SMERCONISH: Well, I have to say - I've let - wait. I've let that pass - I think - three times. I'm unaware of any poll that shows him the frontrunner. I know that he's doing well in New Hampshire and Iowa but the national surveys that I've seen put him somewhere at about the seventh position - by the way, not bad. He's in the top 10. But which poll is he leading?

COHEN: Well, take a look at - just, for example - the one that came on Thursday. The Economist has him leading in the national poll.

SMERCONISH: I'm going to look it up.

Michael Cohen, I'm appreciative that you would be here. Next time, send your boss.

COHEN: It's a pleasure. I sure will. Right now, he's busy on the trail.

SMERCONISH: I understand.

Next, Governor George Pataki who - unlike other GOP hopefuls - hasn't been afraid to call out Trump on his brash remarks.

Governor Pataki is joining me now.

Governor, you were the first of the Republican candidates to condemn Donald Trump for those incendiary comments that he made about Mexicans and yet, since then, he seems to have gained traction? Why?

GOV. GEORGE PATAKI, (R) PRESIDENTIAL CANDIDATE: Obviously, he's gotten enormous press out of this and there is a sense of frustration about two things - illegal immigration and we do have to control the border and the fact that so many illegals who have been - who have committed crimes have been released from detention. Last year alone, the Obama administration had released over 30,000 illegal immigrants who had been charged with crimes. So there is enormous frustration over those elements. I don't think it's because of his attack on Mexicans. I think it's because a great many Americans want us to seal the border and to deal aggressively with criminal illegal aliens and I do too, by the way, Michael.

SMERCONISH: You've confronted Donald Trump. Do you think that Jeb Bush will rue the day that he did not do so to the extent that George Pataki has?

PATAKI: Michael, you guys are the political experts. I don't know who's going to rue what day. I was never looking for a fight with Donald Trump but I am going to always stand up and defend people who I think have been wrongly attacked. And in this case, Mexicans.

SMERCONISH: Governor, let me show you what another of your competitors said. This is Senator Ted Cruz embracing Donald Trump.


SEN. TED CRUZ: Well, I am proud to stand with Donald Trump. I like him and respect him. And let me point out, there's a reason why so many Republican 2016 candidates are attacking Trump - because they haven't been speaking out on the need to secure the border. Many of those 2016 candidates have been vocal advocates of amnesty which only increases illegal immigration. I think we need to stand with the working men and women. I think we need to stand with legal immigrants.


SMERCONISH: Governor Pataki, react to what you heard and tell me please, are you for a path to citizenship for the estimated 11 million who are here illegally?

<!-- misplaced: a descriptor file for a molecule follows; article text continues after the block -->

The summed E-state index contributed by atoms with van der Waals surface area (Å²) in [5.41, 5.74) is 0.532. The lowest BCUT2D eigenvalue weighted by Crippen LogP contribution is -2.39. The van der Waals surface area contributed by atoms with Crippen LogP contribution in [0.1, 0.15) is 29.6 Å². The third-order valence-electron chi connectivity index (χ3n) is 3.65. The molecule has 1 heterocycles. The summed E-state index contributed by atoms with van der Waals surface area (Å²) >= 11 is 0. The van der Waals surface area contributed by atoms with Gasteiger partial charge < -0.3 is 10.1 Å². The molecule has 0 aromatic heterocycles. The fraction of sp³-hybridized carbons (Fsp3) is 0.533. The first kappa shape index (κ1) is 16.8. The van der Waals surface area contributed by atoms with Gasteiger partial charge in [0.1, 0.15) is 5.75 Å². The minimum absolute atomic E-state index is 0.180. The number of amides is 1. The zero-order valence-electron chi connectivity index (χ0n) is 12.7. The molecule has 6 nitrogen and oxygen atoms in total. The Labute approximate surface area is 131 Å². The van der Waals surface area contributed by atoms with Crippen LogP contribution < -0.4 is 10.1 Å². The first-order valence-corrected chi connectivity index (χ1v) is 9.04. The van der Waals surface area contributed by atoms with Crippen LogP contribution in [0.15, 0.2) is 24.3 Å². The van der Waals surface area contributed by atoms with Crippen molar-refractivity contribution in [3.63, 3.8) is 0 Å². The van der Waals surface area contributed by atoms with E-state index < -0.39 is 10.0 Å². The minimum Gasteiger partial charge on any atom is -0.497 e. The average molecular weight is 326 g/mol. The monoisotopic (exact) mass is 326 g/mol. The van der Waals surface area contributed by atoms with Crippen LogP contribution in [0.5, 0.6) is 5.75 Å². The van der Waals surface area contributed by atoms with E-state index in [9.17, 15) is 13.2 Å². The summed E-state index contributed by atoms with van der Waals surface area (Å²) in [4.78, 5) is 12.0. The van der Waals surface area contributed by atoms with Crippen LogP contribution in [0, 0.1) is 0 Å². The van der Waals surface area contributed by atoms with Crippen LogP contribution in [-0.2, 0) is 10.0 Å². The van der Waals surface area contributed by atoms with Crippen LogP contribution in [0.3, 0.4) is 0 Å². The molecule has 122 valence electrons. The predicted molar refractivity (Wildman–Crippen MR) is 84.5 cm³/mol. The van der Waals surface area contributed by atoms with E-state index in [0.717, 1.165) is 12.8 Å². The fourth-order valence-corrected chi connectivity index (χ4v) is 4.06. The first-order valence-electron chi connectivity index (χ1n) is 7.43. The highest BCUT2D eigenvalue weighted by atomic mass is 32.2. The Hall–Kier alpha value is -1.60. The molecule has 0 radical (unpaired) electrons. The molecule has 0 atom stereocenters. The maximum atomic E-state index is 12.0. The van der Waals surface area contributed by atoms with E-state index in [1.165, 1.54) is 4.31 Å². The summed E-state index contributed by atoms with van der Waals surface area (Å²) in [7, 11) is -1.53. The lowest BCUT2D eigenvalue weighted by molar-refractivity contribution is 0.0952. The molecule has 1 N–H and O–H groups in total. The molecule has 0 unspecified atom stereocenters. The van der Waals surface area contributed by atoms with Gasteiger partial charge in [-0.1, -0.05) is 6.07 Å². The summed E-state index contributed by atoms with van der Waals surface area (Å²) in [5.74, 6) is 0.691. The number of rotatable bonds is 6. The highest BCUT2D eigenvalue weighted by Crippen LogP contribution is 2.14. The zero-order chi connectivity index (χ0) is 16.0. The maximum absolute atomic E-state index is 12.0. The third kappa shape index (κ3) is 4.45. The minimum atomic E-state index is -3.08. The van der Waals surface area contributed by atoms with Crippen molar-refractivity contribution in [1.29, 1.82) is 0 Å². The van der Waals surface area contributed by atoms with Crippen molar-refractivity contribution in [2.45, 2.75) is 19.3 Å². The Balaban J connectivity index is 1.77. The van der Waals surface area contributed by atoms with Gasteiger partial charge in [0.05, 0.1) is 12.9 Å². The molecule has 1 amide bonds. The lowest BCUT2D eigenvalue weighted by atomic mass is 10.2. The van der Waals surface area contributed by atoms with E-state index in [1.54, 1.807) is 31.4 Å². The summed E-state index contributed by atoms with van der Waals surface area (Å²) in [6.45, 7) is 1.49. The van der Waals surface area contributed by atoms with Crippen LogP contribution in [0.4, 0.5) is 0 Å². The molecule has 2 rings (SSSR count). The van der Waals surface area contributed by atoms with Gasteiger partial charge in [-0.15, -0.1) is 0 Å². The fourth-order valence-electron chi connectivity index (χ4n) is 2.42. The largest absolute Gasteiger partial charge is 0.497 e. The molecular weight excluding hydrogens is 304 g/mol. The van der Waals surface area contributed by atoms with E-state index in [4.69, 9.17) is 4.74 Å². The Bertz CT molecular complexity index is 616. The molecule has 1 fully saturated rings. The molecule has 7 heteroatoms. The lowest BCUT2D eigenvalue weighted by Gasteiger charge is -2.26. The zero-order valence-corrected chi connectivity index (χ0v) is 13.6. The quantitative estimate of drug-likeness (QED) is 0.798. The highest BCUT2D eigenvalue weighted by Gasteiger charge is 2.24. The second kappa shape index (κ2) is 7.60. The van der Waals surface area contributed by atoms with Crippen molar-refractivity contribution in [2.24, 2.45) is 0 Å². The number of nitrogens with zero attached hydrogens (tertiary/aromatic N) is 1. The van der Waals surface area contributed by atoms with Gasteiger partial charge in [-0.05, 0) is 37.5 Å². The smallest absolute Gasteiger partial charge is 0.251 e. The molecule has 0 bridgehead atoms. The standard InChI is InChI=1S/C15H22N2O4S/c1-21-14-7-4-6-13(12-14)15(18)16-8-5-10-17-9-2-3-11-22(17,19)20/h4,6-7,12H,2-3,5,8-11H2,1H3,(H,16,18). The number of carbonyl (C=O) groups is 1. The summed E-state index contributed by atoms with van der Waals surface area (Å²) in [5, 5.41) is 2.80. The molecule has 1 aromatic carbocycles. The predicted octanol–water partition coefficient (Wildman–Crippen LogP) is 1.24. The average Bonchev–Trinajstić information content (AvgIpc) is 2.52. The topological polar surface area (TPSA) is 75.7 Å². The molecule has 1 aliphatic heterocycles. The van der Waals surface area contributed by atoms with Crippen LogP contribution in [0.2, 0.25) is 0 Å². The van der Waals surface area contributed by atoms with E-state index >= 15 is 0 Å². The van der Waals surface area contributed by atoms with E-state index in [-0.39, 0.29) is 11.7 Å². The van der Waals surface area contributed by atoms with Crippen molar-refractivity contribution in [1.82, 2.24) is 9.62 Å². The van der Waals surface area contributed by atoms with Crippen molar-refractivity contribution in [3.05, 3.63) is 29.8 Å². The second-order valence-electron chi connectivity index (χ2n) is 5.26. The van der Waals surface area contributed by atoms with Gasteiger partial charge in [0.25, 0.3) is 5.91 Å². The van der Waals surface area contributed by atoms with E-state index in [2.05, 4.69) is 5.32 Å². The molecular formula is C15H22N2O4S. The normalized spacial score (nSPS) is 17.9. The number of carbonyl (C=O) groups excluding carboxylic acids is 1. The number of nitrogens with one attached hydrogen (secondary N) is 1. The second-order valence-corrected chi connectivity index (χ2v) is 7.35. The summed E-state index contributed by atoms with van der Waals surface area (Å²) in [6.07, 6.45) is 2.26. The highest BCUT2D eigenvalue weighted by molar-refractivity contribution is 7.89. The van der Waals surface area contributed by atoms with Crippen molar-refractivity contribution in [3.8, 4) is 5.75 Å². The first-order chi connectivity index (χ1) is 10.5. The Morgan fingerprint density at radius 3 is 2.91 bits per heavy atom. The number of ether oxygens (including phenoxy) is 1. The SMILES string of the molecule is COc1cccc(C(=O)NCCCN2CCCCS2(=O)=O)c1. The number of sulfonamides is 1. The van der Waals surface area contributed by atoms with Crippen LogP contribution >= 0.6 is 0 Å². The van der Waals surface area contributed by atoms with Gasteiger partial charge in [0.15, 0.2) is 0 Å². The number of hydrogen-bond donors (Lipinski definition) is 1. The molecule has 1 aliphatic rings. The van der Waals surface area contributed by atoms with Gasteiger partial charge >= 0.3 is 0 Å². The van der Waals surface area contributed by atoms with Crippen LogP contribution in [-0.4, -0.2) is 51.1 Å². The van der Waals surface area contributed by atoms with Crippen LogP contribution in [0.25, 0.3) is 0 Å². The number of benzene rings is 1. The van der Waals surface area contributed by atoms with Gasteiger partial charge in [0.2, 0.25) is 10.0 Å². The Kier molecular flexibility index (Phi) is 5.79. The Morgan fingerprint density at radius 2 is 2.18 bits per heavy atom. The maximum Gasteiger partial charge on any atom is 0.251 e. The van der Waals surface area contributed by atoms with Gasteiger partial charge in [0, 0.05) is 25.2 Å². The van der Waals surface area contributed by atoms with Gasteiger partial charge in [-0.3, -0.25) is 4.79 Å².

PATAKI: I am for a path to legal status as a resident of America and I've outlined that and I've outlined it for some time. And I - and I - like so many of fellow Republican running-mates - have called for controlling the border and sealing the border and outlined detail plans as to what we would do.


So I just - it's easy to avoid the fact that it was a direct attack on Mexicans. I saw it that way. I heard it that way. I believe it was meant that way. And that's the part that I reject completely.

SMERCONISH: Less than a month from now, Republican candidates will gather on a debate stage in Cleveland Ohio. Potentially, yourself, John Kasich among others, Lindsey Graham might not be on the primetime stage. When I asked you about this before, you said the rules are what the rules are and you'll play by them. Are you nevertheless frustrated about the way this is shaping up?

PATAKI: Well, sure, I am. I believe I have a lot to say about the future of America, a lot of ideas as to how we can bring Americans together and have a better future for not just Republicans or Democrats but all of us standing together and I'd love to be on that stage. But I ran as - for governor as a Republican (inaudible), the rules weren't very fair then but I won. If the rules don't allow me on, I'm not going to fight to change them. I'm going to fight for the future of America and do my best to get my vision and my message out to the people.

SMERCONISH: Do you worry about Donald Trump running as a third party candidate, taking votes from a Republican ally? Ross Perot and George Herbert Walker Bush - I think the cycle was '92?

PATAKI: Yes. No, I don't worry about that. I mean, as I said, I had third party candidates when I ran for governor. I had three million more Democrats. Whatever the circumstances are, if you believe in your ability to lead, if you believe in the American people and your vision as to how you can empower the people and reduce the power of the politicians, you don't worry about what the rules are, who's running for what. You're running for - you worry about your message, your (inaudible), your ability to inspire the American people. And I know I can do that, Michael.

SMERCONISH: Governor Pataki, thank you so much.

Coming up, one week ago today, a man was brutally murdered in broad daylight on a D.C. commuter train with nearly a dozen people watching. Why didn't anyone step in to save him? We'll explore the so-called bystander effect.

And this week, we learned of a stunning admission of wrongdoing by Bill Cosby while he was under oath. But was the judge's decision to release Cosby's decade-old transcript on account of Cosby's moral crusading the right one legally? We'll debate it.



SMERCONISH: Welcome back.

What would you do if you saw someone being brutally murdered on a commuter train? Would you step in?

Not one of the nearly dozen witnesses on the Red Line Metro car in Washington D.C. at one in the afternoon on July 4th confronted the guy who was killing 24-year-old Kevin Sutherland. No one stepped in as he was being punched, stabbed 30 to 40 times, stomped and repeatedly kicked in the head. Nobody.